Monday, September 28, 2009

Where Reality Diverges

I have this image in my head of my prayer time. It's quiet. I am sitting in the comfortable, green chair tucked in the corner of my bedroom. The bedroom is neat, bed is made, and a small candle is lit on my nightstand. I breathe slowly and deeply, fully aware of the Lord's presence, and open to any direction He has for me.

Some days, I cling to that image. Some days, I laugh at it. Most days, I wish for it.

Here's how I really pray:

Sitting on the stained, family room couch, amidst the noise and chaos of a full house, toys and stray socks strewn around. I rarely get through an entire psalm uninterrupted. Pause and set my ribbon to go help LilBro in the bathroom. Pause, with my finger in place, to scold fighting siblings. Pause to answer the insistent beep of the oven. Pause and start over, again and again.

Somehow I get through it, though. Several times a day, I pause in the middle of the chaos and busyness for a few minutes with the Lord. And if my few minutes stretches into fifteen or twenty because of all these interruptions, He understands. After all, He placed me here, amidst these interruptions.

One of the most surprising parts of this prayer routine is how I react to all the interruptions. I am, generally, an impatient person. I am easily frustrated. My train of thought disappears out of the station and into a tunnel at the slightest distraction.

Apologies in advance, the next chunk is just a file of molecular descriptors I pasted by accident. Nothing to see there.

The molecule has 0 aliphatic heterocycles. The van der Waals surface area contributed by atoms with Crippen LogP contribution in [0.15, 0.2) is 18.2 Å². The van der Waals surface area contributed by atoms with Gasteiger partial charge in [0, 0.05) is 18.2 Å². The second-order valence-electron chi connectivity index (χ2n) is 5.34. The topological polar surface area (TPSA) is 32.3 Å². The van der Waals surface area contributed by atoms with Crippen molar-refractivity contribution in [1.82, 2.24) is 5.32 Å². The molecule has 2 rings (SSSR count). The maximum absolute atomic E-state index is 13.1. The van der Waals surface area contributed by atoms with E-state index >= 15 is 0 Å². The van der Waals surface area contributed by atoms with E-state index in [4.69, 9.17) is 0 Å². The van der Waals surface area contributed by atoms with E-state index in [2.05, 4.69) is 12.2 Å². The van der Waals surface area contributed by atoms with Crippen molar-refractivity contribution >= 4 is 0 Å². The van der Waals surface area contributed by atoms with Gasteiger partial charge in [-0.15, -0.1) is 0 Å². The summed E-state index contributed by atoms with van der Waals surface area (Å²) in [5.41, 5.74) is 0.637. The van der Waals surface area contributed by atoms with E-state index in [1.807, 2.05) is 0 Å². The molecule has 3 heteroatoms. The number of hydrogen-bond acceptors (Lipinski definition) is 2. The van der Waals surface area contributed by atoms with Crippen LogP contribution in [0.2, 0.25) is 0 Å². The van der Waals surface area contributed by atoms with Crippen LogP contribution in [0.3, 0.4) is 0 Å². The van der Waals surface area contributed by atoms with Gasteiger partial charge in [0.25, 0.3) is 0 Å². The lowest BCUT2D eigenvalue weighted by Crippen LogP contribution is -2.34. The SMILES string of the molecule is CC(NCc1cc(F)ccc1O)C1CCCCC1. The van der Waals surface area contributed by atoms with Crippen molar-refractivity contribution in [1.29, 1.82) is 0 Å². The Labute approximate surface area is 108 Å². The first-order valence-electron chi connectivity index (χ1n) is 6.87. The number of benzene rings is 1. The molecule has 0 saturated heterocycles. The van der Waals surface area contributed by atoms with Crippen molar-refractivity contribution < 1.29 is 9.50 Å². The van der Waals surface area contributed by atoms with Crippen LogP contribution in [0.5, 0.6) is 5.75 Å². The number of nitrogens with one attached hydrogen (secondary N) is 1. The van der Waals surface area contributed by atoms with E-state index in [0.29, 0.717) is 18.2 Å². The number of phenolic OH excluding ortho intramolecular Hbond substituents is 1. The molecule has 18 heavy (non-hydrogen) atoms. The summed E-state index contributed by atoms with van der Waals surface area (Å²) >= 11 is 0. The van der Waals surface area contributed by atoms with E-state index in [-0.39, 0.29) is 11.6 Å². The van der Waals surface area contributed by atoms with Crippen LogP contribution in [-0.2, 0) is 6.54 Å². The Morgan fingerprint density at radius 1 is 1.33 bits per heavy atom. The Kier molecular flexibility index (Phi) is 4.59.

But, as I've set aside these few minutes, several times a day, to re-connect with God, I've seen a calmer version of me emerge. The interruptions aren't keeping me from my life... they are my life. LilBro, much as he is growing quickly, still needs my assistance. The children need my guidance. The food needs to be prepared (and, these days, on time, if we are going to make our evening activities!).

Rather than feeling thwarted by these interruptions, I've embraced them, included them in my prayers... made them another means of prayer. Most of the time, I do get back to the ribboned pages to finish where I've left off. And, if I run out of time, I just tuck the book into my purse. There will be another chance to pause and praise Him again soon.

I begin each morning, "Lord, open my lips and my mouth will proclaim your praise." What I am learning is that it's not just my mouth which is proclaiming: my hands, my heart, my legs, my arms, my attention are all proclaiming His praise.

Whether I am sitting in my green chair by candlelight... or not.

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